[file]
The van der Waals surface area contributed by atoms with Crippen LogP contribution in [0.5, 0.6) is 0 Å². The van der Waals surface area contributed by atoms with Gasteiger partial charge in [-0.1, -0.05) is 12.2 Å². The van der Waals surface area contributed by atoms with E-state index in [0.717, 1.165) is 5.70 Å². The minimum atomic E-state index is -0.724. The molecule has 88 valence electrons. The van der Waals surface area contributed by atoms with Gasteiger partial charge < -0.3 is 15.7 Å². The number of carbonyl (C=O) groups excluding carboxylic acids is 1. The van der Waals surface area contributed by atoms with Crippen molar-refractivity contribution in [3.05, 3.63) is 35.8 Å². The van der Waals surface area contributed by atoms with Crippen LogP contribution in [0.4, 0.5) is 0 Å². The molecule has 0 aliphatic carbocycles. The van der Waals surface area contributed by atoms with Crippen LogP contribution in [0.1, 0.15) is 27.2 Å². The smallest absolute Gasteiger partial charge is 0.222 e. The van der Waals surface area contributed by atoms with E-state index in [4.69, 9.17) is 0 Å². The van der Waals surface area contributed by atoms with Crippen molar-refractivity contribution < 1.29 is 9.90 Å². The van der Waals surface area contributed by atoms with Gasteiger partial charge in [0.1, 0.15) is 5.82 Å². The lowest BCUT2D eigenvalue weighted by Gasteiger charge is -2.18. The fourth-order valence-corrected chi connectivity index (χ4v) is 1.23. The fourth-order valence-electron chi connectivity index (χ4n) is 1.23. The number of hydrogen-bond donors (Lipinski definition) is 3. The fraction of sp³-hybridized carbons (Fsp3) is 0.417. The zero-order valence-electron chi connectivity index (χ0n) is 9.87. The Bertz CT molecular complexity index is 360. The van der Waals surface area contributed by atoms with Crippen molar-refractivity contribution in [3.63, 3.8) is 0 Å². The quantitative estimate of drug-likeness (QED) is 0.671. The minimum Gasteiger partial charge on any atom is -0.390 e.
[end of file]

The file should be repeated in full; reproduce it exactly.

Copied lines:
The van der Waals surface area contributed by atoms with Crippen LogP contribution in [0.5, 0.6) is 0 Å². The van der Waals surface area contributed by atoms with Gasteiger partial charge in [-0.1, -0.05) is 12.2 Å². The van der Waals surface area contributed by atoms with E-state index in [0.717, 1.165) is 5.70 Å². The minimum atomic E-state index is -0.724. The molecule has 88 valence electrons. The van der Waals surface area contributed by atoms with Gasteiger partial charge < -0.3 is 15.7 Å². The number of carbonyl (C=O) groups excluding carboxylic acids is 1. The van der Waals surface area contributed by atoms with Crippen molar-refractivity contribution in [3.05, 3.63) is 35.8 Å². The van der Waals surface area contributed by atoms with Crippen LogP contribution in [0.4, 0.5) is 0 Å². The molecule has 0 aliphatic carbocycles. The van der Waals surface area contributed by atoms with Crippen LogP contribution in [0.1, 0.15) is 27.2 Å². The smallest absolute Gasteiger partial charge is 0.222 e. The van der Waals surface area contributed by atoms with E-state index in [4.69, 9.17) is 0 Å². The van der Waals surface area contributed by atoms with Crippen molar-refractivity contribution < 1.29 is 9.90 Å². The van der Waals surface area contributed by atoms with Gasteiger partial charge in [0.1, 0.15) is 5.82 Å². The lowest BCUT2D eigenvalue weighted by Gasteiger charge is -2.18. The fourth-order valence-corrected chi connectivity index (χ4v) is 1.23. The fourth-order valence-electron chi connectivity index (χ4n) is 1.23. The number of hydrogen-bond donors (Lipinski definition) is 3. The fraction of sp³-hybridized carbons (Fsp3) is 0.417. The zero-order valence-electron chi connectivity index (χ0n) is 9.87. The Bertz CT molecular complexity index is 360. The van der Waals surface area contributed by atoms with Crippen molar-refractivity contribution in [3.63, 3.8) is 0 Å². The quantitative estimate of drug-likeness (QED) is 0.671. The minimum Gasteiger partial charge on any atom is -0.390 e.